The story itself will flow along as it always would have, but the player's relationship to their character may never be the same. It's choices like this that help the player define just who the player's character really is, and thus become meaningful in their own way. As an added bonus, they are easy to implement!

Conclusion: A choice that comes with no long-term consequences to the story can still be meaningful if it helps the player define a relationship with the player character.

3) Infamous 2: Fire or Ice?

AKA: The "Nothing Personal I Just Want Cool Powers" Choice

Infamous 2 (Sucker Punch)

This one is a bit of an cheat. It's not a single, specific choice, but a series of smaller choice moments that the player encounters throughout the game. What makes this example truly unique is that the consequences of these choices affect both the narrative progression and the player's gameplay experience.

In the Infamous series, players are given choices that come with both narrative consequences and gameplay consequences. In the second game, Infamous 2, the player can do "bad" things to earn "evil karma" to upgrade fiery Napalm abilities, or do "good" things to earn "good karma" to upgrade icy Cryokinesis abilities. These powers are broadly similar, and the player can complete the game with either set. However, they are not equivalent.

Abilities which the player can unlock in Infamous 2 affect the player's capability to traverse the game world, help/hurt civilians, or defeat enemies and bosses. Players, being individuals, will prefer some abilities to others, and their motivations in making choices in the game may very well be determined more by what abilities they want to unlock rather than by their player character's motivation, or by what sort of ending they're aiming for in the narrative.

Is this type of choice meaningful? Of course! The consequences are not just narrative, but fundamental to how the player experiences the game. However, this is definitely a tricky area, as it runs the risk of pitting the player's gameplay style against their narrative motivations.

Consequences that influence gameplay add a new layer of depth to each decision that the player makes. Though always imperfect, they add to the fun and replayability of the game overall, and clever design makes for subtle variations that let players feel powerful with either set of abilities. In Infamous 2, players might choose the abilities that they like the most, or stay true to their characters and let what abilities that unlock come naturally. Players can always replay the game if they want to try out those napalm grenades.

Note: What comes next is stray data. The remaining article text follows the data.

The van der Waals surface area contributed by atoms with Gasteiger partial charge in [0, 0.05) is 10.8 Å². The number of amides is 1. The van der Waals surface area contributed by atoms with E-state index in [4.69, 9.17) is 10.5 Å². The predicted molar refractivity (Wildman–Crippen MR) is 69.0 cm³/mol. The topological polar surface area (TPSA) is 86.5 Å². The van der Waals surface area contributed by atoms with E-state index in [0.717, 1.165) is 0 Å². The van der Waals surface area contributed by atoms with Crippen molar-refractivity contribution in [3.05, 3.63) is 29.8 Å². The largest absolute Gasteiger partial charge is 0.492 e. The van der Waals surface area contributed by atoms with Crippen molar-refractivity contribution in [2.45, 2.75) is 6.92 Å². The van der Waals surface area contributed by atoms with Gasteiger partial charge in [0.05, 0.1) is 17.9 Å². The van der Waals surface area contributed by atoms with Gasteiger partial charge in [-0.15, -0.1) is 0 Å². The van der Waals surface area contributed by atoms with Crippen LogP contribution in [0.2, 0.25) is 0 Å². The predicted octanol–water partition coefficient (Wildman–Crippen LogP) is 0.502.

This specific subject of gameplay vs. narrative consequences from in-game choices probably deserves its own post. More on that later.

Conclusion: A choice that results in different gameplay rewards or abilities adds a new variable and an additional layer of depth to a game choice, but runs the risk of confusing the narrative's original intent.

4) Firewatch: Which Dog Do You Bring Home?

AKA: The "Change the Flavor, Not the Dish" Choice

Firewatch (Campo Santo)

This example represents what I think is one of the most effective methods of adding choices to a narrative game. The consequences of this decision are subtle, but important on a personal level. As a result, the decision is incredibly meaningful even as it doesn't result in major consequences to the game narrative or to the gameplay mechanics.

This is a nice "middle path" which allows developers to keep the narrative themes and events in their story consistent and clear, while still giving players meaningful ways to personalize their game experience. The player has changed the flavor, but not the dish.